Two years ago, the Rev. Edwin Donaldson Jr. worried about how he was going to come up with enough money to save the crumbling St. Matthew AME Church, 309 Spruce St., Boonville.
Today, Donaldson gives “praise to God” for an $85,000 grant from the city to help restore the 110-year-old church, including the installation of 10 brilliantly colored, handmade stained-glass windows.
“It’s the oldest black church building in Boonville,” Donaldson said. “It’s important for us to recognize its historical value and maintain what our founders worked so hard to build.”
The grant for St. Matthew’s restoration is from a one-time, $850,000 donation to the city from the Davis Gaming Commission, which opened the Isle of Capri Casino. St. Matthew’s first request for funding, in 2000, was turned down after the St. Louis chapter of Americans United for Separation of Church and State threatened to sue the city for giving public money to a church.
The city council finally approved the grant in December of 2002, after the city’s legal adviser, Larry Marshall, assured city officials that giving money to a church for historic preservation would not violate any laws. Rudy Pulido, president of the St. Louis chapter of Americans United, declined to comment on the grant to St. Matthew other than to say that his group plans to take no legal action against the city.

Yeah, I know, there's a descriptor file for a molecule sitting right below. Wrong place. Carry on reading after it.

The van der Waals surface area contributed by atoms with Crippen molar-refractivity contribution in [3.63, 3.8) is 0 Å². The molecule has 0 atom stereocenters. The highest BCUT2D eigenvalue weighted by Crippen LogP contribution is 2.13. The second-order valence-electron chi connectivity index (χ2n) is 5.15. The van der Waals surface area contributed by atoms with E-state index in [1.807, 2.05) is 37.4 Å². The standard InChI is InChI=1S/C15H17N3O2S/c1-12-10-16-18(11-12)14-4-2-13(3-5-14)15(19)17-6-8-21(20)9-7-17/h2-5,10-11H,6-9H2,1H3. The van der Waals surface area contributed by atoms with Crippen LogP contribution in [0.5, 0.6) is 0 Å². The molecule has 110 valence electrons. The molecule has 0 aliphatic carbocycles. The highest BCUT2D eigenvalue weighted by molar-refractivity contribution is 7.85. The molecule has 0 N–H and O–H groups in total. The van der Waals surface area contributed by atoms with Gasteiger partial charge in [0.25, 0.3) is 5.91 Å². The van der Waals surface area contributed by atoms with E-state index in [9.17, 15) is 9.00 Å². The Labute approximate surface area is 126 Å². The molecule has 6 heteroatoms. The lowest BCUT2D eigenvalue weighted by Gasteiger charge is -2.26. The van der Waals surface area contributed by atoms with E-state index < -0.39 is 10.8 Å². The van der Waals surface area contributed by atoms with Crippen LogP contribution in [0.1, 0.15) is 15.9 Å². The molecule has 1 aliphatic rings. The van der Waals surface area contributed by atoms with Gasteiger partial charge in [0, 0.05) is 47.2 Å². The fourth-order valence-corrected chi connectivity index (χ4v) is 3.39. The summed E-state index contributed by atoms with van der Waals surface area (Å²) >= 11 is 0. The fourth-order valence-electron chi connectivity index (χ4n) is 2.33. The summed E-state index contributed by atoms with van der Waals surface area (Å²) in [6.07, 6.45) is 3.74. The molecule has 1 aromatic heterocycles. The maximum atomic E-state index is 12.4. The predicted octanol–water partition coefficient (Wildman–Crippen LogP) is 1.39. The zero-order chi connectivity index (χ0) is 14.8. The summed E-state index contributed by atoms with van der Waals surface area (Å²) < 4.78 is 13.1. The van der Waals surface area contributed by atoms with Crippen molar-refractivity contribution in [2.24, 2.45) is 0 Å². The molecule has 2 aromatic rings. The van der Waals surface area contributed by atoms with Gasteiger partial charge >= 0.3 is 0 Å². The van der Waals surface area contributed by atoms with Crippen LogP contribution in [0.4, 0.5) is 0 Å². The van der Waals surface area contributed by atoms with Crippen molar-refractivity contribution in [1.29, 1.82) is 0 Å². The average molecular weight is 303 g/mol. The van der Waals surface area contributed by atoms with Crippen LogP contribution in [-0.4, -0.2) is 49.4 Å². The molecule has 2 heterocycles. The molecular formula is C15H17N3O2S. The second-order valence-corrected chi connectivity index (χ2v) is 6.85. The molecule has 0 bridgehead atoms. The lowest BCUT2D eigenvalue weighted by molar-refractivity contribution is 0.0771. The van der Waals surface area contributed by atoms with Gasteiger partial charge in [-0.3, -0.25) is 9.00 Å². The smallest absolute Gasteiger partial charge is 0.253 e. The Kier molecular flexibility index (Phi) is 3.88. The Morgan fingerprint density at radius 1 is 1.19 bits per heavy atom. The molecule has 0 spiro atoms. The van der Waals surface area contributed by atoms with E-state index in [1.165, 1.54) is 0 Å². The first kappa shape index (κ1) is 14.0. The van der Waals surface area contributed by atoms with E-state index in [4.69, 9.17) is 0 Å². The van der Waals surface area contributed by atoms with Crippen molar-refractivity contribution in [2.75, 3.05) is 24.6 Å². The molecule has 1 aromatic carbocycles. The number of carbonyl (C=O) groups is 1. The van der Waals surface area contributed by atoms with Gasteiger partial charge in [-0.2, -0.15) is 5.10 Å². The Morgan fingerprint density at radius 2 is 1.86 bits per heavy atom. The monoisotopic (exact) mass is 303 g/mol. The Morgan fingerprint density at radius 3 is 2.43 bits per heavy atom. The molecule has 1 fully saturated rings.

Since receiving the large donation — known as the “850K Fund” — from the gaming commission three years ago, Boonville has been able to help many of its historic landmarks get a much-needed facelift. City Council Member Morris Carter said half the fund was designated for historic preservation and half to benefit the general public. An overwhelming majority of the funding has been spent on restorations.
“The argument is that if you use money for historical preservation, you are ultimately benefiting the general public,” Carter said. “We set up specific guidelines on how to spend the money. Requests were approved on a first-come, first-served basis.”
The effort to restore St. Matthew’s church began in 2000, when members of the congregation raised $15,000 for a new roof. The grant from the city has allowed Donaldson to expand the project to include tuck-pointing of the exterior brick; new central heating and air conditioning; the installation of a handicapped ramp; and electrical work in the adjoining annex. The pastor hopes to repair the water-damaged ceiling, add hanging cathedral lights and restore the original floor and altar by the end of the year.
The centerpiece of the restoration is the new stained-glass windows. Tom Runkle, a stained-glass maker with 30 years of experience, was commissioned June 1 by the church to design and install the new windows, which will cost about $19,000.
“Each window takes about 20 hours to complete,” Runkle said, “but the end result is worth it. They turned out beautifully.”
Terrance Crook, president for Concerned Citizens for the Black Community, echoes the appreciation expressed by Donaldson. The non-profit group of about 150 volunteers received $83,000 from the “850K Fund” to restore a building that, during the segregation era, was an all-black high school. The structure, which was built in 1939, is now used as a community recreation center.
“We normally work without money from government or grants,” Crook said. “This money has been a big help.”